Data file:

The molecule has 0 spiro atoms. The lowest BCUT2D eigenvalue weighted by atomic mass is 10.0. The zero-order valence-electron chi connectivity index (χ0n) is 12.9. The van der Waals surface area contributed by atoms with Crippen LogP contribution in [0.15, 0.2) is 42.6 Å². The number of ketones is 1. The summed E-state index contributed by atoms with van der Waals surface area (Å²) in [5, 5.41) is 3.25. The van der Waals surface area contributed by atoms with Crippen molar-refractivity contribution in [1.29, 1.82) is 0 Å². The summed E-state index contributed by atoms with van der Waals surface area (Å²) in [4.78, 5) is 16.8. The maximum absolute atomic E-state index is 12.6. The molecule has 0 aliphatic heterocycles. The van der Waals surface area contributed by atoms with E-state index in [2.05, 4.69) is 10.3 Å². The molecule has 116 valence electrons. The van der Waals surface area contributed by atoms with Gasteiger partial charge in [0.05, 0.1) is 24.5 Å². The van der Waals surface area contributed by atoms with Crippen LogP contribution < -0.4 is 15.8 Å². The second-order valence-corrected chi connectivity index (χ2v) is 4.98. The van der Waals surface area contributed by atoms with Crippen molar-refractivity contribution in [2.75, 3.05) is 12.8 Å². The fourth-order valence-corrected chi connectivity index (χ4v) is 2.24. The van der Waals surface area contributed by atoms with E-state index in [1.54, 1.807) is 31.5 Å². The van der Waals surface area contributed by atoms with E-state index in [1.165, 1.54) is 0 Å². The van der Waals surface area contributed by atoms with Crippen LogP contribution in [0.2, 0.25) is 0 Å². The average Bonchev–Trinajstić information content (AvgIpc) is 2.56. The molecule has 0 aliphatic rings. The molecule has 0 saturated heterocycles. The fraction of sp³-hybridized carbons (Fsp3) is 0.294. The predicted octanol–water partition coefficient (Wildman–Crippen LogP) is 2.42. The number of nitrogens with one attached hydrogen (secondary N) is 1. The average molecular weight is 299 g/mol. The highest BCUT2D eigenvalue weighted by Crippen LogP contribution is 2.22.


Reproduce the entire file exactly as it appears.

The molecule has 0 spiro atoms. The lowest BCUT2D eigenvalue weighted by atomic mass is 10.0. The zero-order valence-electron chi connectivity index (χ0n) is 12.9. The van der Waals surface area contributed by atoms with Crippen LogP contribution in [0.15, 0.2) is 42.6 Å². The number of ketones is 1. The summed E-state index contributed by atoms with van der Waals surface area (Å²) in [5, 5.41) is 3.25. The van der Waals surface area contributed by atoms with Crippen molar-refractivity contribution in [1.29, 1.82) is 0 Å². The summed E-state index contributed by atoms with van der Waals surface area (Å²) in [4.78, 5) is 16.8. The maximum absolute atomic E-state index is 12.6. The molecule has 0 aliphatic heterocycles. The van der Waals surface area contributed by atoms with E-state index in [2.05, 4.69) is 10.3 Å². The molecule has 116 valence electrons. The van der Waals surface area contributed by atoms with Gasteiger partial charge in [0.05, 0.1) is 24.5 Å². The van der Waals surface area contributed by atoms with Crippen LogP contribution < -0.4 is 15.8 Å². The second-order valence-corrected chi connectivity index (χ2v) is 4.98. The van der Waals surface area contributed by atoms with Crippen molar-refractivity contribution in [2.75, 3.05) is 12.8 Å². The fourth-order valence-corrected chi connectivity index (χ4v) is 2.24. The van der Waals surface area contributed by atoms with E-state index in [1.54, 1.807) is 31.5 Å². The van der Waals surface area contributed by atoms with E-state index in [1.165, 1.54) is 0 Å². The van der Waals surface area contributed by atoms with Crippen LogP contribution in [0.2, 0.25) is 0 Å². The average Bonchev–Trinajstić information content (AvgIpc) is 2.56. The molecule has 0 aliphatic rings. The molecule has 0 saturated heterocycles. The fraction of sp³-hybridized carbons (Fsp3) is 0.294. The predicted octanol–water partition coefficient (Wildman–Crippen LogP) is 2.42. The number of nitrogens with one attached hydrogen (secondary N) is 1. The average molecular weight is 299 g/mol. The highest BCUT2D eigenvalue weighted by Crippen LogP contribution is 2.22.